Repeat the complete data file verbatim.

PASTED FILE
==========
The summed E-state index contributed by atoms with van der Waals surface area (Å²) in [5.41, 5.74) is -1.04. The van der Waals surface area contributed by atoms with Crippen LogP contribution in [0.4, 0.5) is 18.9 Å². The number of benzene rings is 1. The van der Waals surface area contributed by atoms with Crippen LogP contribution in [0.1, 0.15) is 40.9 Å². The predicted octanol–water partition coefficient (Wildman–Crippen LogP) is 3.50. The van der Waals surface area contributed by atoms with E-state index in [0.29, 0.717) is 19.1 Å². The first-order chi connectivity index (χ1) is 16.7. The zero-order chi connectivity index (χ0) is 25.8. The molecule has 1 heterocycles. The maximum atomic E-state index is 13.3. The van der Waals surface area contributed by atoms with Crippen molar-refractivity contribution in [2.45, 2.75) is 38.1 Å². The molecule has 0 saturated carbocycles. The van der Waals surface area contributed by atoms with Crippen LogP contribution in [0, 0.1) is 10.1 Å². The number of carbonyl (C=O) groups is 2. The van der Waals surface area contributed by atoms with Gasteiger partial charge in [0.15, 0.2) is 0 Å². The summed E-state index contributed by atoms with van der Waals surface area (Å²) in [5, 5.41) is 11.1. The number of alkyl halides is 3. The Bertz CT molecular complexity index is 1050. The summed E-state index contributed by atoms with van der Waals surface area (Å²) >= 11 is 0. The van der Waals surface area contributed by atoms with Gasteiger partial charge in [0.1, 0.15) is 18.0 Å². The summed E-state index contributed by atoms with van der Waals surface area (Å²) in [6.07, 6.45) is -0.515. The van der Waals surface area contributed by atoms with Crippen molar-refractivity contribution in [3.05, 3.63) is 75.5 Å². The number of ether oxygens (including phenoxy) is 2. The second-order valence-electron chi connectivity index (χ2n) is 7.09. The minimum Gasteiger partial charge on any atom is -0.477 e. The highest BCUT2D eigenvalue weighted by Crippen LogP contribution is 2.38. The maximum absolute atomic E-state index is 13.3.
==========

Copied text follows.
The summed E-state index contributed by atoms with van der Waals surface area (Å²) in [5.41, 5.74) is -1.04. The van der Waals surface area contributed by atoms with Crippen LogP contribution in [0.4, 0.5) is 18.9 Å². The number of benzene rings is 1. The van der Waals surface area contributed by atoms with Crippen LogP contribution in [0.1, 0.15) is 40.9 Å². The predicted octanol–water partition coefficient (Wildman–Crippen LogP) is 3.50. The van der Waals surface area contributed by atoms with E-state index in [0.29, 0.717) is 19.1 Å². The first-order chi connectivity index (χ1) is 16.7. The zero-order chi connectivity index (χ0) is 25.8. The molecule has 1 heterocycles. The maximum atomic E-state index is 13.3. The van der Waals surface area contributed by atoms with Crippen molar-refractivity contribution in [2.45, 2.75) is 38.1 Å². The molecule has 0 saturated carbocycles. The van der Waals surface area contributed by atoms with Crippen LogP contribution in [0, 0.1) is 10.1 Å². The number of carbonyl (C=O) groups is 2. The van der Waals surface area contributed by atoms with Gasteiger partial charge in [0.15, 0.2) is 0 Å². The summed E-state index contributed by atoms with van der Waals surface area (Å²) in [5, 5.41) is 11.1. The number of alkyl halides is 3. The Bertz CT molecular complexity index is 1050. The summed E-state index contributed by atoms with van der Waals surface area (Å²) >= 11 is 0. The van der Waals surface area contributed by atoms with Gasteiger partial charge in [0.1, 0.15) is 18.0 Å². The summed E-state index contributed by atoms with van der Waals surface area (Å²) in [6.07, 6.45) is -0.515. The van der Waals surface area contributed by atoms with Crippen molar-refractivity contribution in [3.05, 3.63) is 75.5 Å². The number of ether oxygens (including phenoxy) is 2. The second-order valence-electron chi connectivity index (χ2n) is 7.09. The minimum Gasteiger partial charge on any atom is -0.477 e. The highest BCUT2D eigenvalue weighted by Crippen LogP contribution is 2.38. The maximum absolute atomic E-state index is 13.3.